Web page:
There was no plan.
That is the single, underlying cause of this season’s ups and downs. Training was leisure time; I avoided strict structure, did what I wanted and had other priorities. It wasn’t without results, apply a stress often enough and it will lead to changes, but directionless it built towards nothing and eventually collapsed. There were compounding factors, but at the core was a lack of psychological investment in my fitness, I was happy to focus elsewhere. It’s not a total write off – I’m not unfit, lessons can be learned and it leads to a different season analysis.
I don’t need to pull data from WKO+ to prove I have trained less, but putting figures into Excel gives me the raw statistics. At this point in the year I have just over five hundred hours training, 60% of my volume from 2010. Besides the large difference in hours, the distribution of training also diverges – this year 85% of my time has been spent on a bike, compared to 63% the year before. Broad overviews hide a lot, 2010 started with huge volume as I cycled the length of New Zealand, I had set myself up for a bigger year.
My analysis begins by considering weekly volumes, with particular attention on cycling. I know this year’s records are not as precise, bike data is reliable, but there are discrepancies in swim and run. As the season had been dominated by cycling I was more interested in comparing bike figures anyway, but the impact of other training can’t be ruled out. Perhaps my improvements on the bike reflected the energy I saved elsewhere?
The dark bars in the chart above show distinctive patterns between the two years. 2010 starting with more volume and has three distinct training blocks built around races. In contrast 2011 begins slowly and builds to the summer, hours tend to be steady from then on. Last year followed my boom-or-bust model, peaks of training with lows in recovery, this year was a little more even. More energy to focus on cycling and a consistent build. But hours say very little about how I’ve trained.
Training Stress Scores (TSS) begin to factor in intensity and potentially give a better indication of how I have trained. As cycling was my main interest I decided to only consider bike TSS. I again have to acknowledge that running and swimming will have influenced cycling; in particular there was a heavy run block during 2010 when cycling was almost nonexistent, weekly TSS would inevitably be lower. Aware of these limitations, comparing weekly TSS shows a similar pattern to hours, except during the summer months the difference between 2010 and 2011 is less pronounced. If anything it looks like I bank more TSS during the summer of 2011.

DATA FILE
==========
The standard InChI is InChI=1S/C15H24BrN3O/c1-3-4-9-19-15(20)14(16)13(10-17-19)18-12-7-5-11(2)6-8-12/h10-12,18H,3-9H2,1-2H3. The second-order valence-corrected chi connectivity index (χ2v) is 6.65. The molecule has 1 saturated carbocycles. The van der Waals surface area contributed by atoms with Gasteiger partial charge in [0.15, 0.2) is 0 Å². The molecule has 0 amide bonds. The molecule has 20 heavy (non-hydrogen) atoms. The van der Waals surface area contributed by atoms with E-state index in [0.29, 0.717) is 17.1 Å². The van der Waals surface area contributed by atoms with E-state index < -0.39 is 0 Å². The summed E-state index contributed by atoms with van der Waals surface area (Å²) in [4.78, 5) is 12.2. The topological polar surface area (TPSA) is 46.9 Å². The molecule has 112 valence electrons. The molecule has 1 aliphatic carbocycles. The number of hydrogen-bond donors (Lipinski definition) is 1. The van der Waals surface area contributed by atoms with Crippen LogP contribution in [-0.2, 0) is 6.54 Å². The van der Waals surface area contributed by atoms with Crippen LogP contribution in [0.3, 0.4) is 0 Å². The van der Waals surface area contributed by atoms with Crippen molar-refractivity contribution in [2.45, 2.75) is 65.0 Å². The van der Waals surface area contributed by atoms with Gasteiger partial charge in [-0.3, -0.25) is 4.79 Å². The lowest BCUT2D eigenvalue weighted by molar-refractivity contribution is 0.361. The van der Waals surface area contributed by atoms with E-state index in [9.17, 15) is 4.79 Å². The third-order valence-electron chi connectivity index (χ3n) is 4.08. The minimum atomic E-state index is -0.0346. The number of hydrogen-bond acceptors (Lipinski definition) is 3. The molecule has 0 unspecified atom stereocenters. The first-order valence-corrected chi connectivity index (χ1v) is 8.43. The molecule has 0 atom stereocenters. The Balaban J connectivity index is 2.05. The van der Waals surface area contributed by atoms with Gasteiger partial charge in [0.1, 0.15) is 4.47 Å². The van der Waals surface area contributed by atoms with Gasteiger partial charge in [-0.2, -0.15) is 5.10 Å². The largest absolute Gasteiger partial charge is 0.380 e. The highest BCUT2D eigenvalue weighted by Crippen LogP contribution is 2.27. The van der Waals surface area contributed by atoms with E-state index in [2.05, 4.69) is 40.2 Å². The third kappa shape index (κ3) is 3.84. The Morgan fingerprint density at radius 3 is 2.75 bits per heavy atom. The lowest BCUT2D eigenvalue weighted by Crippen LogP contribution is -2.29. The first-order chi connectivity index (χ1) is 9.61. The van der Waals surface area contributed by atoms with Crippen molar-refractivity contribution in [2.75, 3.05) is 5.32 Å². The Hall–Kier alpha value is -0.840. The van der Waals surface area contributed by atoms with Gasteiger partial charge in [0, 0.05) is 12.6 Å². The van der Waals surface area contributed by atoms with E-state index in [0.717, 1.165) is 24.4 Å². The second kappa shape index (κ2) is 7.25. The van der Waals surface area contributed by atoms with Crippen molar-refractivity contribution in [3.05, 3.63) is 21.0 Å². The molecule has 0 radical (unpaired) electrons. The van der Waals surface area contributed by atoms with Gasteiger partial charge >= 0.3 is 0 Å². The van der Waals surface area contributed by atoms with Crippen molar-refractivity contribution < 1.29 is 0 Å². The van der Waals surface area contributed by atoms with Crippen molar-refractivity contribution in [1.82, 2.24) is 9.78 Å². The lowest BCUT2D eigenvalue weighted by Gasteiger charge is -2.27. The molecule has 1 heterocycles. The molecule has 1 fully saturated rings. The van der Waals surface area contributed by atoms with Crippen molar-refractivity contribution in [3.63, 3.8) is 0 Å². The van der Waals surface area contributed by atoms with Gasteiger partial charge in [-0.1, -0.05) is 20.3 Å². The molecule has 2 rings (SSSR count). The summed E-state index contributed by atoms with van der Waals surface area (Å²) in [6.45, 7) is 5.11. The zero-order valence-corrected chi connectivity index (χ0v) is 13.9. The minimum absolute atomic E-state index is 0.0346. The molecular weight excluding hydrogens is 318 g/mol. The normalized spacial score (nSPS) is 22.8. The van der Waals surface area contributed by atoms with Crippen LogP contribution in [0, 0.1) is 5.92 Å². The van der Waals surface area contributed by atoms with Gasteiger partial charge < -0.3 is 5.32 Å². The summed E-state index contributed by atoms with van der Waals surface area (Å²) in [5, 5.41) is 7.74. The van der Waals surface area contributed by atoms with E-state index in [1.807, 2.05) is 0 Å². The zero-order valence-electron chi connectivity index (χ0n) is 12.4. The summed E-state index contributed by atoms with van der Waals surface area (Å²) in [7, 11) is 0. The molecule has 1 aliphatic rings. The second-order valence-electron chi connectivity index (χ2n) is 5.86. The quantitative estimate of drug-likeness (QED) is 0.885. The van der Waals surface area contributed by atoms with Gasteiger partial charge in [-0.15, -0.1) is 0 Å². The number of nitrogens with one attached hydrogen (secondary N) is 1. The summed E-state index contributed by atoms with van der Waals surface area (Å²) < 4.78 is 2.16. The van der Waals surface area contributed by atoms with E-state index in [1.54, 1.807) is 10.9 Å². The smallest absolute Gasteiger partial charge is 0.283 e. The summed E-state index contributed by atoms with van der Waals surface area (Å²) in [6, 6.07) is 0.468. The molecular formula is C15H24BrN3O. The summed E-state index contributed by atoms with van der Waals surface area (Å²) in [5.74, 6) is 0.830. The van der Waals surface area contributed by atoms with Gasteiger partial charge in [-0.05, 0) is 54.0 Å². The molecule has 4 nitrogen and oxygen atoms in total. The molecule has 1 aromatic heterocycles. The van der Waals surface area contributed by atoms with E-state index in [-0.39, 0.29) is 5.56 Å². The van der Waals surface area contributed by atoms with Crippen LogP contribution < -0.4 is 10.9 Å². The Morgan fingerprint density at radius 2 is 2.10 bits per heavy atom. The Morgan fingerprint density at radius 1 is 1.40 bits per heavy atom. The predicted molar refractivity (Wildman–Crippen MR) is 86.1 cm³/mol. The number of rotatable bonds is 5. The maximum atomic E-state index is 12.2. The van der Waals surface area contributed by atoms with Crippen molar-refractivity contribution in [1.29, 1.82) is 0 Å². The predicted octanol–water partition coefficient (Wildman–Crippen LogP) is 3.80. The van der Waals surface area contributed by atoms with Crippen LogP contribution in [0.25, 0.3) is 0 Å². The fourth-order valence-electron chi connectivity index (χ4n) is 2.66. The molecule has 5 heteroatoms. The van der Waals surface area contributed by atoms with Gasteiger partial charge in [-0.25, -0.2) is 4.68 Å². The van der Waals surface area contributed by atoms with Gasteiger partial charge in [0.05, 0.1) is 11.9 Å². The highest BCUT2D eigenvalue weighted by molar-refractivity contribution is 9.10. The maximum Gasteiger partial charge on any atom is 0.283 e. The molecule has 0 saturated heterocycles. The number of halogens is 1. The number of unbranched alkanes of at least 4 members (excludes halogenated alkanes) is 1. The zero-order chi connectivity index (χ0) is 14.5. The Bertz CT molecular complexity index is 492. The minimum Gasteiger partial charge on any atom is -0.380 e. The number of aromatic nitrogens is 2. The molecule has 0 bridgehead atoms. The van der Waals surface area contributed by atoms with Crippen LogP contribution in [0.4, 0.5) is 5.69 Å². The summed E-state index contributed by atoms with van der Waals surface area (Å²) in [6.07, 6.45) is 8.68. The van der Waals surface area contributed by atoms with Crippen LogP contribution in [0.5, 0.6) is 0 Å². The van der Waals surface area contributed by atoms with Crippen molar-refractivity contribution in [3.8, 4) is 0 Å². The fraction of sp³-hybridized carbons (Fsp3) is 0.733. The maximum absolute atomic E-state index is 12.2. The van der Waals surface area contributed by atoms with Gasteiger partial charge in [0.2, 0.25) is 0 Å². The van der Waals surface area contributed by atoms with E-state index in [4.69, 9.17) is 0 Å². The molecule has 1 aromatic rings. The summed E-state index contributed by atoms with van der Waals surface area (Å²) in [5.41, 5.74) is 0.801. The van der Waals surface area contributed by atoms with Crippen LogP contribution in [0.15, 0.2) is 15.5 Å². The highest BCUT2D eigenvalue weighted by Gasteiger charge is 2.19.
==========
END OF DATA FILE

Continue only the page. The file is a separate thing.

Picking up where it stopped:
More bang for the buck. My power data provides more evidence that I have trained harder this year. As the chart above shows twenty minute Mean Maximal Power (MMP), the best effort for that time, was consistently higher over the summer; the same pattern is repeated with sixty minute MMP. More broadly weekly averages of mean maximal powers are around 7% higher this year. I may not have had a plan, but I was pushing myself a little harder.
Considering power output further, I plotted a full mean maximal chart, showing my best efforts over durations from one second to seven hours. Again, 2011 mostly demonstrates higher power outputs. I suspect it is largely indicative of changes in my training regime – fewer long rides, more tempo work, more sweet spot and threshold work. No plan didn’t mean I was riding without thought, most weeks I aimed for a certain mix of intensities in training. Large periods of 2010 lacked that same level of focus within individual sessions, broad goals were in place, but often I simply trained.
All of this analysis leads to some largely unremarkable conclusions:
- You can build fitness without a plan, but you won’t necessarily make the best job of it.
- You definitely won’t deal with injury, layoffs or poor time management well without one.
- Not running or swimming gives you much more energy to put into cycling.
- Cycling harder makes you a better cyclist.
Unsurprising, but a reminder of how being a working athlete and being a full-time athlete differ. The laissez faire approach to training that worked at higher volumes, doesn’t work when I have other distractions. If I want to continue to grow my business and continue to develop as an athlete I need to properly plan. I don’t need to worry about the hours, consistently applying an appropriate level of stress over a long period of time works – riding slightly harder for three months, delivered far better results than a four week burst of high mileage. Next season I can plan, manage volume and intensity more and achieve better results.
Ironman Training Library
From nutrition to pacing - a collection of CoachCox blog posts focused specifically on Ironman training and racing.